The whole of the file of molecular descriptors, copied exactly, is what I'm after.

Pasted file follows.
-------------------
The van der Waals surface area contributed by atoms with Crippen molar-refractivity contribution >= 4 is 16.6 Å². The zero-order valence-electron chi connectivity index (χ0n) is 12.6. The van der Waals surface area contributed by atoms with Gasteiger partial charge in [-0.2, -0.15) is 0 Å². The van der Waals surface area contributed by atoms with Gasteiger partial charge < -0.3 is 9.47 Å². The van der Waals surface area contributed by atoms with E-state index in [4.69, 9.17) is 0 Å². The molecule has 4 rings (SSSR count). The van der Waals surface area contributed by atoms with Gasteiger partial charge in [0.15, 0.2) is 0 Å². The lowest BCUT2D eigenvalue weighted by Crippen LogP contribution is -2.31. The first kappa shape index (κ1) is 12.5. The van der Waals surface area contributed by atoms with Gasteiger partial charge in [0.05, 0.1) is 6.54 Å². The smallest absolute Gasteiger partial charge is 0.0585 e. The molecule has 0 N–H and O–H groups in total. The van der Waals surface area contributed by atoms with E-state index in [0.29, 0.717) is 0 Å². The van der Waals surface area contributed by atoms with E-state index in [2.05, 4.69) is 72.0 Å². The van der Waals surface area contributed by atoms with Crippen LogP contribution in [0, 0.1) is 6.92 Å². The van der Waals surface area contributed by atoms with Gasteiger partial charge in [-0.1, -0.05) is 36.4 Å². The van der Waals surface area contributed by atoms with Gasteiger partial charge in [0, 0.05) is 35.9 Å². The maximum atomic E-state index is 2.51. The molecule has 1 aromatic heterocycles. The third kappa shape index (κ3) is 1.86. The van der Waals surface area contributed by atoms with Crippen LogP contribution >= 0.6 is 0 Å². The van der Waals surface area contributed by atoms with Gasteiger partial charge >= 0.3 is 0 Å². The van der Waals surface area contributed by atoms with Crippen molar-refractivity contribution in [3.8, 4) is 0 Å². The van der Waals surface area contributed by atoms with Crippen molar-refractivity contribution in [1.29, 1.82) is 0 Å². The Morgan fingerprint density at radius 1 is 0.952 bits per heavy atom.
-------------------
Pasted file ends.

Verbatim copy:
The van der Waals surface area contributed by atoms with Crippen molar-refractivity contribution >= 4 is 16.6 Å². The zero-order valence-electron chi connectivity index (χ0n) is 12.6. The van der Waals surface area contributed by atoms with Gasteiger partial charge in [-0.2, -0.15) is 0 Å². The van der Waals surface area contributed by atoms with Gasteiger partial charge < -0.3 is 9.47 Å². The van der Waals surface area contributed by atoms with E-state index in [4.69, 9.17) is 0 Å². The molecule has 4 rings (SSSR count). The van der Waals surface area contributed by atoms with Gasteiger partial charge in [0.15, 0.2) is 0 Å². The lowest BCUT2D eigenvalue weighted by Crippen LogP contribution is -2.31. The first kappa shape index (κ1) is 12.5. The van der Waals surface area contributed by atoms with Gasteiger partial charge in [0.05, 0.1) is 6.54 Å². The smallest absolute Gasteiger partial charge is 0.0585 e. The molecule has 0 N–H and O–H groups in total. The van der Waals surface area contributed by atoms with E-state index in [0.29, 0.717) is 0 Å². The van der Waals surface area contributed by atoms with E-state index in [2.05, 4.69) is 72.0 Å². The van der Waals surface area contributed by atoms with Crippen LogP contribution in [0, 0.1) is 6.92 Å². The van der Waals surface area contributed by atoms with Gasteiger partial charge in [-0.1, -0.05) is 36.4 Å². The van der Waals surface area contributed by atoms with Gasteiger partial charge in [0, 0.05) is 35.9 Å². The maximum atomic E-state index is 2.51. The molecule has 1 aromatic heterocycles. The third kappa shape index (κ3) is 1.86. The van der Waals surface area contributed by atoms with Crippen LogP contribution >= 0.6 is 0 Å². The van der Waals surface area contributed by atoms with Gasteiger partial charge >= 0.3 is 0 Å². The van der Waals surface area contributed by atoms with Crippen molar-refractivity contribution in [3.8, 4) is 0 Å². The van der Waals surface area contributed by atoms with Crippen molar-refractivity contribution in [1.29, 1.82) is 0 Å². The Morgan fingerprint density at radius 1 is 0.952 bits per heavy atom.